Last month, Russian scientists said they discovered sea plankton on the International Space Station (ISS) that might be alive and thriving. NASA shed doubt on the discovery and little has been said since. However, the German Aerospace Center (DLR) recently responded to questions on the issue confirming the discovery of “bacterial DNA,” but casting doubt on other aspects of the Russian report.
Russian ISS orbital mission chief Vladimir Solovyev made worldwide headlines with his news that Russian scientists had discovered traces of sea plankton on the surface of the ISS. ITAR-TASS News Agency, who broke the news, said the discovery confirms âsome organisms can live on the surface of the International Space Station (ISS) for years amid factors of a space flight, such as zero gravity, temperature conditions and hard cosmic radiation.â
However, amid all of the excitement, NASA put the brakes on the celebration by stating they could not confirm the claims. NASA spokesman Dan Huot told Space.com, âAs far as weâre concerned, we havenât heard any official reports from our Roscosmos colleagues that theyâve found sea plankton.â Roscosmos is Russiaâs Federal Space Agency.
Little officially has been heard since. As Forbes puts it, “To be clear, the actual astronauts aboard the space station havenât chimed in on the space plankton controversy. Rather, itâs being fought out in the media via brief quotes from space agency representatives here on Earth.”
Now, another one of those space agencies, the German Aerospace Center (DLR), which serves as the German space agency and is a prominent member of the European Space Agency (ESA), has chimed in via social media. GreWi.de, who describe themselves as a German frontier-science newsÂ magazine, has reported that although their requests to the ESAÂ for a response went unanswered, one of their readers, Tanja Wulff, did receive a response from the DLR via Facebook.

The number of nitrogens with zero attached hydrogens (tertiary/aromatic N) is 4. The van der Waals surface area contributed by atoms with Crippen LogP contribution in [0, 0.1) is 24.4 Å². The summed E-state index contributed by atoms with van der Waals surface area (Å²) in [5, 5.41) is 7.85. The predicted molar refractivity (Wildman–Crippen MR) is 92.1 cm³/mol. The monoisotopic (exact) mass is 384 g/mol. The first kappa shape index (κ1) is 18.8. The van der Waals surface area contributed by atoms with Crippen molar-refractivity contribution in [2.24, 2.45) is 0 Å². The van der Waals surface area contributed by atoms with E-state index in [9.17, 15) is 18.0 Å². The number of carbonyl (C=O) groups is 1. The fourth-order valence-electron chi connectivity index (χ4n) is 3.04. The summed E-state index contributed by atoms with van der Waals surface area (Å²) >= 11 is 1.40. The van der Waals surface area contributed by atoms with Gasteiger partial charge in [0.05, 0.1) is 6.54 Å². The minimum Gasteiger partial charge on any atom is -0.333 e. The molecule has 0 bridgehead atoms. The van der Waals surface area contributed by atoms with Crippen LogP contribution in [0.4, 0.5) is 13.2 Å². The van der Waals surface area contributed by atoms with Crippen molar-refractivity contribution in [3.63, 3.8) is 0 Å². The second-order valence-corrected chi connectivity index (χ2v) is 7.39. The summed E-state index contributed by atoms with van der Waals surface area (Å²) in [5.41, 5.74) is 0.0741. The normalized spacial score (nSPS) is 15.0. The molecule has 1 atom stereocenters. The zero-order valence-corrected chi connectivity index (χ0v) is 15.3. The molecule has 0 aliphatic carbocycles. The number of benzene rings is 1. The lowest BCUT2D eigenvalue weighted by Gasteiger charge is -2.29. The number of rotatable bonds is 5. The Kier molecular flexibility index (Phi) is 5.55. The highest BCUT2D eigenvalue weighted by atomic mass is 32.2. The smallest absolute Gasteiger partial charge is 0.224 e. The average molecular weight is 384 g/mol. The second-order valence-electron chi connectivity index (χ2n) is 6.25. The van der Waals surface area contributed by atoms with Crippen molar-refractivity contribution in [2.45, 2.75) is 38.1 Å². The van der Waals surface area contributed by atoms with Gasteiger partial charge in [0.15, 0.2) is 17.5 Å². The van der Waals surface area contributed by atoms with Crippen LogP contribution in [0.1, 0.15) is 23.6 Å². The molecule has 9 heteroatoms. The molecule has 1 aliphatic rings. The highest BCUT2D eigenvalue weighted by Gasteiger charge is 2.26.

DLR spokeswoman Alisa Wilken wrote (translated by GreWi.de):
At an extravehicular activity Russian cosmonauts took samples from the outside of the Russian module. Those samples were then analyzed in a laboratory on Earth. Within this sample bacterial DNA was discovered.
However, the method by which the samples were analyzed in this case is disputed, as it cannot detect all kinds of bacteria and it also can not test whether the discovered bacteria are living and thriving or not.
Also the biomass that can be extracted from such samples is strongly limited so that at the moment no further tests could have been conducted on it. To do this, more samples would be needed.
Wilken’s response seems to more clearly define what the Russians may have found, and confirms the discovery of bacterial DNA. However, it seems that the Germans are not confident whether the microorganisms were alive, let alone thriving, and are also unsure of the type of bacteria that may have been collected.
These points are important. Solovyev says that their discovery, among other things, “means that there are some uplifting air currents which reach the station and settle on its surface.â Which is interesting, and I am sure useful to science, but the excitement was built up around the possibility of living microorganisms in that air settling on the ISS and surviving in space. Sea plankton that found its way into space and died is not quite as exciting.
If the Russians have other reasons to believe the bacteria they collected was sea plankton that was alive and possibly even thriving, it appears the U.S. and Germans have not yet been made aware.
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